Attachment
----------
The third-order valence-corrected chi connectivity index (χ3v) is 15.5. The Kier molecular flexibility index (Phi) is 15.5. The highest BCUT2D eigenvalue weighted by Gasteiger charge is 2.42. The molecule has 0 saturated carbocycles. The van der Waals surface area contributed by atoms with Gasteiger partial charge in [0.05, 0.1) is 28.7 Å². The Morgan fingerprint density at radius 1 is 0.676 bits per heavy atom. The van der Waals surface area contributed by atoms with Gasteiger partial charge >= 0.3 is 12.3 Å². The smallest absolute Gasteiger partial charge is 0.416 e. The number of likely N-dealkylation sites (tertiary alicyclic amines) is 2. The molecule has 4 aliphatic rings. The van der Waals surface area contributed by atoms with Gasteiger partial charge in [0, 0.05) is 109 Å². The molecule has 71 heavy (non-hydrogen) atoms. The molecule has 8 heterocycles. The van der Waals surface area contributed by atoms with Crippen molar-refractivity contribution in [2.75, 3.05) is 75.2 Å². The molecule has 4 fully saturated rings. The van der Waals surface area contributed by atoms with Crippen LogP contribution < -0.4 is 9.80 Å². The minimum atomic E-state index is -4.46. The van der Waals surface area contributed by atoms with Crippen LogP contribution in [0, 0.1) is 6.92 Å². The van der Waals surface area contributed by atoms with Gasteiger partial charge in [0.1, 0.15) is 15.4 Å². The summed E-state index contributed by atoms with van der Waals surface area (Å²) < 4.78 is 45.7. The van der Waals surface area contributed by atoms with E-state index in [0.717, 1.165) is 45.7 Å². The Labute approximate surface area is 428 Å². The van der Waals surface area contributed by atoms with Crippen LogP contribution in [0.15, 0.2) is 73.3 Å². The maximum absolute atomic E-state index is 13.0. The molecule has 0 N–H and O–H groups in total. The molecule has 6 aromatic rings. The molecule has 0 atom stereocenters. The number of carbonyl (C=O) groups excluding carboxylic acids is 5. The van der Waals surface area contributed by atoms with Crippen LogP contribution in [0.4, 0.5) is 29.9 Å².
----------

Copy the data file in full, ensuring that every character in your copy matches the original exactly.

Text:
The third-order valence-corrected chi connectivity index (χ3v) is 15.5. The Kier molecular flexibility index (Phi) is 15.5. The highest BCUT2D eigenvalue weighted by Gasteiger charge is 2.42. The molecule has 0 saturated carbocycles. The van der Waals surface area contributed by atoms with Gasteiger partial charge in [0.05, 0.1) is 28.7 Å². The Morgan fingerprint density at radius 1 is 0.676 bits per heavy atom. The van der Waals surface area contributed by atoms with Gasteiger partial charge >= 0.3 is 12.3 Å². The smallest absolute Gasteiger partial charge is 0.416 e. The number of likely N-dealkylation sites (tertiary alicyclic amines) is 2. The molecule has 4 aliphatic rings. The van der Waals surface area contributed by atoms with Gasteiger partial charge in [0, 0.05) is 109 Å². The molecule has 71 heavy (non-hydrogen) atoms. The molecule has 8 heterocycles. The van der Waals surface area contributed by atoms with Crippen molar-refractivity contribution in [2.75, 3.05) is 75.2 Å². The molecule has 4 fully saturated rings. The van der Waals surface area contributed by atoms with Crippen LogP contribution < -0.4 is 9.80 Å². The minimum atomic E-state index is -4.46. The van der Waals surface area contributed by atoms with Crippen LogP contribution in [0, 0.1) is 6.92 Å². The van der Waals surface area contributed by atoms with Gasteiger partial charge in [0.1, 0.15) is 15.4 Å². The summed E-state index contributed by atoms with van der Waals surface area (Å²) < 4.78 is 45.7. The van der Waals surface area contributed by atoms with E-state index in [0.717, 1.165) is 45.7 Å². The Labute approximate surface area is 428 Å². The van der Waals surface area contributed by atoms with Crippen LogP contribution in [0.15, 0.2) is 73.3 Å². The maximum absolute atomic E-state index is 13.0. The molecule has 0 N–H and O–H groups in total. The molecule has 6 aromatic rings. The molecule has 0 atom stereocenters. The number of carbonyl (C=O) groups excluding carboxylic acids is 5. The van der Waals surface area contributed by atoms with Crippen LogP contribution in [0.4, 0.5) is 29.9 Å².